Running Road Races: What NOT to Do

by Kim on August 20, 2012

I knew what the title of this blog post was going to be before I even got to the starting line for the 5K on Saturday.

The sad thing is, there wasn’t much I could have done to save the situation, really. So maybe a more accurate title would be “What Not to Let Happen to You…Somehow…”

You’re probably thinking: get to the point–did you you finish? (Or maybe “what a drama queen–I’m going back to work.”)

And the answer is…sort of. :)

Let me explain.

So Saturday was the day of the Big Race. And by big, I mean not very big, since I’d decided to run the 5K instead of the half marathon. It was my first 5K, so initially, I was excited about the change. It would be low stress, I wouldn’t be nervous before it or sore after it (I hoped), and I wouldn’t have to pace myself too much during the race since it was so short.

But then, when I got to packet pickup the night before and saw that my bib and T-shirt clearly said Half Marathon on them…I started getting a little sad. I remembered how excited and stomach-fluttery I got during packet pickup for past races, and it just didn’t feel the same this time, mostly because of the race swap (if I’d planned to run a 5K from the beginning–totally different story). I was slightly embarrassed to even be standing in the Half Marathon line to get my stuff, since my brain was screaming “I’m not legit!! And EVERYONE CAN TELL!” To add to my illegitimateness, Brent and Mason were waiting in the car, so I didn’t have even have time to schmooze around the expo and get excited like I typically would (this process involves ogling over fancy water belts, running headbands, and compression socks, REEEAAALLY considering buying them, and then inevitably leaving empty-handed).

Despite all this, I was still pretty excited about the race. I laid out all my stuff the night before, stuck a giant water bottle in the fridge, slapped a sticky note on the counter that said GET WATER (FRIDGE), and set my alarm for 5:00 AM.

No…5:10 AM.

…And that was step 1 of What Not to Do.

I felt like I’d been in bed for about 2 hours when the alarm went off. Ughhh. I blinked my eyes once…and it was 5:20. (I could have SO easily fallen back asleep and missed the whole race here! Close call.)

Panicking a little at the time, I burst out of bed and dove into my pre-race process: got dressed, pumped, left the bottle on the counter for Brent to give Mason, made coffee for the road, inhaled breakfast (oatmeal), and took this bad picture:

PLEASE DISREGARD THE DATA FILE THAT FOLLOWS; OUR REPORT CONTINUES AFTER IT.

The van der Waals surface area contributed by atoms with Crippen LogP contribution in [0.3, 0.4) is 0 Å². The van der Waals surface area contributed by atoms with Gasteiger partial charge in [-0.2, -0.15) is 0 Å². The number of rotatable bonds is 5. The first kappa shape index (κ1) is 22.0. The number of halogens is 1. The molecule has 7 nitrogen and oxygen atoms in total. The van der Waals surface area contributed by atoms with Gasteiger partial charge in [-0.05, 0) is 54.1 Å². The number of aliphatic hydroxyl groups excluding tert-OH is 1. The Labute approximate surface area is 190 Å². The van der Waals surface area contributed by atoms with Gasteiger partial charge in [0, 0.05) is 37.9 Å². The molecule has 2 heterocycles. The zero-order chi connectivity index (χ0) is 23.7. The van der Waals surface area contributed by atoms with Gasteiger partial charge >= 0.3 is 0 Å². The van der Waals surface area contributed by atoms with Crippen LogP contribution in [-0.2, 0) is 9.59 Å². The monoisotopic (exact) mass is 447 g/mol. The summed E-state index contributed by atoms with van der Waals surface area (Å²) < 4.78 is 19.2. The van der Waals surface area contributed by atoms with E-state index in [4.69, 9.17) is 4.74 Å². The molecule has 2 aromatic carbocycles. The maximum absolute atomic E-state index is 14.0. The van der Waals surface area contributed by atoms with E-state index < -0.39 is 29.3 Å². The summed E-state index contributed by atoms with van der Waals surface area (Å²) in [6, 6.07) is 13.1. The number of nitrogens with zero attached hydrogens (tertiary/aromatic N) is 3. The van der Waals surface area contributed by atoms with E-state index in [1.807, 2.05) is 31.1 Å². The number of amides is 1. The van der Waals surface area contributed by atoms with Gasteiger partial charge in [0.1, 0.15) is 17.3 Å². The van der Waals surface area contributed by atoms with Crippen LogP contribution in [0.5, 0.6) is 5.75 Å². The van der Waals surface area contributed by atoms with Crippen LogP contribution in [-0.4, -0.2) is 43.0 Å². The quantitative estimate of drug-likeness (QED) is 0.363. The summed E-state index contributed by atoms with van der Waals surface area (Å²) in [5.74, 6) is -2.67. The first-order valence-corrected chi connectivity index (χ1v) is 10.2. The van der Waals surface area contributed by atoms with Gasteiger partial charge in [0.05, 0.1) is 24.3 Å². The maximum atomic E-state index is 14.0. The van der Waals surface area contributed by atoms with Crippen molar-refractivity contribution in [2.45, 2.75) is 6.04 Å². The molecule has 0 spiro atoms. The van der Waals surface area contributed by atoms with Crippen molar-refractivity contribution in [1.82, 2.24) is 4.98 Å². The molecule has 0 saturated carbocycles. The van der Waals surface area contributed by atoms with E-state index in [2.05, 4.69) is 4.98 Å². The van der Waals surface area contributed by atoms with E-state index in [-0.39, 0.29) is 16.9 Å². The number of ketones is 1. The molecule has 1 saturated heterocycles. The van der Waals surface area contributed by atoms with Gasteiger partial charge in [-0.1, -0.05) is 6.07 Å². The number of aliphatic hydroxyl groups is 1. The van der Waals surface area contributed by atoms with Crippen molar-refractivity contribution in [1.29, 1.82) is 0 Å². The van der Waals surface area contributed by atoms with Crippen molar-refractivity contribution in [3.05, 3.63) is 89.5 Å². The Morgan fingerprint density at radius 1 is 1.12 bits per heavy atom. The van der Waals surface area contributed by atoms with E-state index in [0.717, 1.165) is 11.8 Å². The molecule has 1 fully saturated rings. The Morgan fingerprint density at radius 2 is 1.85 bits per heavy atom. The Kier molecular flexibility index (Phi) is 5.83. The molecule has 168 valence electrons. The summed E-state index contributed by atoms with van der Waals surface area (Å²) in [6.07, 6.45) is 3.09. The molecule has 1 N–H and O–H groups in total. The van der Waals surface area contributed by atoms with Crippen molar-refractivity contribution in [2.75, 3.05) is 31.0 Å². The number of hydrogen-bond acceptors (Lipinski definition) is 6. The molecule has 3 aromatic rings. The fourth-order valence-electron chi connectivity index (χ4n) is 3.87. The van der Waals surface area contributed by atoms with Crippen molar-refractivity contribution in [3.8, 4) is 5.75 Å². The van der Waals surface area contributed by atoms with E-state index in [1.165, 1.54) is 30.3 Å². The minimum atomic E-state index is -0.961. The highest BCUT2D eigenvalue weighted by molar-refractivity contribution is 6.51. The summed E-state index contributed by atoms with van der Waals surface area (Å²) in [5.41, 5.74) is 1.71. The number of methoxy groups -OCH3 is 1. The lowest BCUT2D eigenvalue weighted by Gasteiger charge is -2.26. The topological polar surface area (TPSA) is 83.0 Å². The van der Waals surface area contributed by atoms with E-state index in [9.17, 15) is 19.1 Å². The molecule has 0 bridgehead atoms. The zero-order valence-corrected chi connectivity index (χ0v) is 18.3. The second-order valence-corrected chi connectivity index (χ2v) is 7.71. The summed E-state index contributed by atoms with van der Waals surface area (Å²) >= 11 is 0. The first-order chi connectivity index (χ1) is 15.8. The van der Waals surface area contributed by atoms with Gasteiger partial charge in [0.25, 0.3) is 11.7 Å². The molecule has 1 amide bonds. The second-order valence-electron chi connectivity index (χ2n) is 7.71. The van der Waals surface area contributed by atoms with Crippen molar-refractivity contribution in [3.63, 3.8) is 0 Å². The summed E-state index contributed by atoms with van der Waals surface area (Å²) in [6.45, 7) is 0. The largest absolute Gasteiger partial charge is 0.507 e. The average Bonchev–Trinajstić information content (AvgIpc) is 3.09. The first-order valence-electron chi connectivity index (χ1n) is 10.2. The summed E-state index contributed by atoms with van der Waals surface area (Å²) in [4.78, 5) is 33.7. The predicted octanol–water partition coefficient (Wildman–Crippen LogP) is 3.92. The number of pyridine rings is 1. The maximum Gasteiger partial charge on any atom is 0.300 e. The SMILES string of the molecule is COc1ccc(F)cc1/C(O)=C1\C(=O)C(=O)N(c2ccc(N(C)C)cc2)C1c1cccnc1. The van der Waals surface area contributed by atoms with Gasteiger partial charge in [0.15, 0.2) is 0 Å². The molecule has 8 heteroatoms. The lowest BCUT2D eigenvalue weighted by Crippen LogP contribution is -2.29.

morning ofRocking the pink hard. (And the baggy eyes even harder.)

I was on the road by a little after 6, which was (according to my plan) still pretty on time. Made it downtown in record time, since there was no traffic and the yellow flashing overnight lights were still on.

I’d thought hard about which parking ramp to park in. I had limited time to get parked and to the start line, so picking the wrong ramp could be costly. I picked one that wasn’t too close to the action, where everyone else would want to park, but also wasn’t too far away, so I’d have to sprint a mile after parking.

Or at least, I thought I did…

So, the race was at 7 AM.

At this time:

dashboard

I was here:

ramp trauma

I got a tiny bit lost in the ramp, so it was only after circling the whole thing TWICE that I realized THE RAMP WAS 100% FULL. (And yet they’d let me in…what’s so hard about a Full sign during a massive event?)

“Oh, phooey,” I thought. (But we both know that wasn’t really the word I thought.)

So I went tearing out of the ramp, only to encounter this:

stuck in trafficNotice my current mph.

The 2nd ramp I tried was a half a mile away from the starting line. A half a mile. Like 1/6 of the race I was here to run. By this point, there was no question that I was going to be late. I crossed my fingers that the race would be delayed a few minutes-and if it wasn’t, I knew I’d just be crossing the starting line alone. As much as that sucked, I thought it might motivate me to run even harder and catch up to the pack.

So I finally parked on the top floor of Ramp 2. I think it was a few minutes before 7 at this point-I was too depressed to look. The stairwell I’d parked right next to ended up being closed (welcome to my life), so I ran to the next one, trying to pin my bib to my shirt while running (step 2 of What Not to Do: don’t forget to put your bib on your shirt the night before).

When I got to ground level, I started running. I was trying to think of it as a warmup, but I was running way too hard for that. Then, at one point, I realized I was on the actual course, which was even more humiliating. There were people milling around watching the race, and since I had a race bib on, they stared at me as I went by-but in confusion. I either looked: A) amazing, as the first runner way ahead of the pack, or B) like an idiot, straggling waaay behind. Either way, it was so incredibly uncomfortable that I got off the road and started weaving incognito through the crowds on the sidewalk instead.

Finally, I made it to the starting line…which was, as expected, deserted.

start line

221144_10151101480524036_1600746691_o

Depressing, huh?

The timing guy looked like he was starting to pack up his equipment, so I ran up to him and asked if I could still start. He shrugged and said I could. When I asked where the actual start line was (where it would begin timing), he just pointed vaguely, and I never was completely sure which strip on the ground it was. But regardless, I’d already crossed ALL of them once just to go talk to the guy, so was it already timing me???

As upset as I was, I chose to swallow the tears (for the time) and just go. So, all alone with no one even watching (or maybe some watching in confusion), I went under that arch and started running.